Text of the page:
Threat Descriptons



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HDKiller is a relatively simple virus which infects diskette boot sectors and hard disk MBRs. The virus was discovered in Spain in November 1994.


This virus can also be disinfected manually by cold-booting the infected machine from a boot diskette with MS-DOS 5 or 6. The FDISK utility should be copied to the boot diskette beforehand.

After booting the machine, test that all hard disk partitions are visible with with DIR command. If you receive an error message like "Invalid drive specification", do not try to use FDISK to remove the virus.

If all partitions can be seen then the command FDISK /MBR will overwrite the virus in the master boot record.

After a succesful disinfection the machine can be booted normally again. Floppy disks can be disinfected manually by SYSing them on a clean machine.

A False Positive is when a file is incorrectly detected as harmful, usually because its code or behavior resembles known harmful programs. A False Positive will usually be fixed in a subsequent database update without any action needed on your part. If you wish, you may also:

  • Check for the latest database updates

    First check if your F-Secure security program is using the latest updates, then try scanning the file again.

  • Submit a sample

    After checking, if you still believe the file is incorrectly detected, you can submit a sample of it for re-analysis.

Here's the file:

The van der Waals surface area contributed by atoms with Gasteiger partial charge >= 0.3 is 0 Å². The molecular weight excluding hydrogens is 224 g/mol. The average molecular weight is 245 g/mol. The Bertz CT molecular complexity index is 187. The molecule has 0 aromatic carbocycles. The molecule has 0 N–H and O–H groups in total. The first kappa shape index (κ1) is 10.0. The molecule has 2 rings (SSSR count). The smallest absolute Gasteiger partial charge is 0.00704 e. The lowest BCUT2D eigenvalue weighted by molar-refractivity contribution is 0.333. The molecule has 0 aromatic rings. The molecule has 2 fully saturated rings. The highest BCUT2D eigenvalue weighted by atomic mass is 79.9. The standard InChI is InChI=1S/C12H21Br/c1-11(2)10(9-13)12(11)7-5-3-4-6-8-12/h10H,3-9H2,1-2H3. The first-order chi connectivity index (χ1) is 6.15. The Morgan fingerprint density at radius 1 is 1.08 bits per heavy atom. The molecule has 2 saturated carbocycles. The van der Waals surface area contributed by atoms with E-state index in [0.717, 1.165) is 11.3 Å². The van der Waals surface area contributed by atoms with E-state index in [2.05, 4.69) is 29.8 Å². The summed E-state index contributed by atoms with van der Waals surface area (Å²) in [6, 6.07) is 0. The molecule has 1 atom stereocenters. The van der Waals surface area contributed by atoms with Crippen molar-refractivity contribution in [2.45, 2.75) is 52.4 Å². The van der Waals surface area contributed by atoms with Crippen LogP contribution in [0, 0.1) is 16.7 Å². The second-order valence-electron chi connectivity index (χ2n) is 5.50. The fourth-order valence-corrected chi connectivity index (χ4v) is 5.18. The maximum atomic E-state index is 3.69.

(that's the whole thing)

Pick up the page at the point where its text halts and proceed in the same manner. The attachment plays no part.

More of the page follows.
Note: If the file was moved to quarantine, you need to collect the file from quarantine before you can submit it.

  • Exclude a file from further scanning

    If you are certain that the file is safe and want to continue using it, you can exclude it from further scanning by the F-Secure security product.

    Note: You need administrative rights to change the settings.

Technical Details

HDKiller, which is also known as Coruaa, spreads itself like any other boot sector virus.

If a computer is booted from an infected diskette, the virus redirects the boot to the hard disk and the 'Non-system disk' error message is not shown. This makes the virus harder to spot than usual.

When a computer is booted from a diskette infected by the HDKiller virus, the virus reserves one kilobyte of memory for itself. However, when the computer is next booted from the infected hard disk, the amount of available memory stays normal. This is due to a programming error in the viruses code; the virus loads itself to the top of conventional memory, but does not mark this memory area as reserved. As a consequence, other programs may try to write to the same area. If this happens, the computer crashes immediately. Therefore, a HDKiller infection makes a computer very unstable.

HDKiller is a destructive virus. When it infects a hard disk, it stores the current date inside its own code. During subsequent boots, it compares the infection date to the system's date and activates after a month has passed. If, for example, the infection has occurred on 15th of January, the virus activates on the 14th of any month. When the virus activates, it overwrites some of the data on the hard disk.

HDKiller contains the following unencrypted text:

HDKiller By Rasek.
 0UT Meilan!

HDKiller does not store the original boot sector when it infects a disk. Instead, the functionalities of a diskette boot sector and a hard disk MBR have been incorporated into the viruse's code. In spite of this, the HDKiller virus can be removed by overwriting its code because it does not move or encrypt the partition table.

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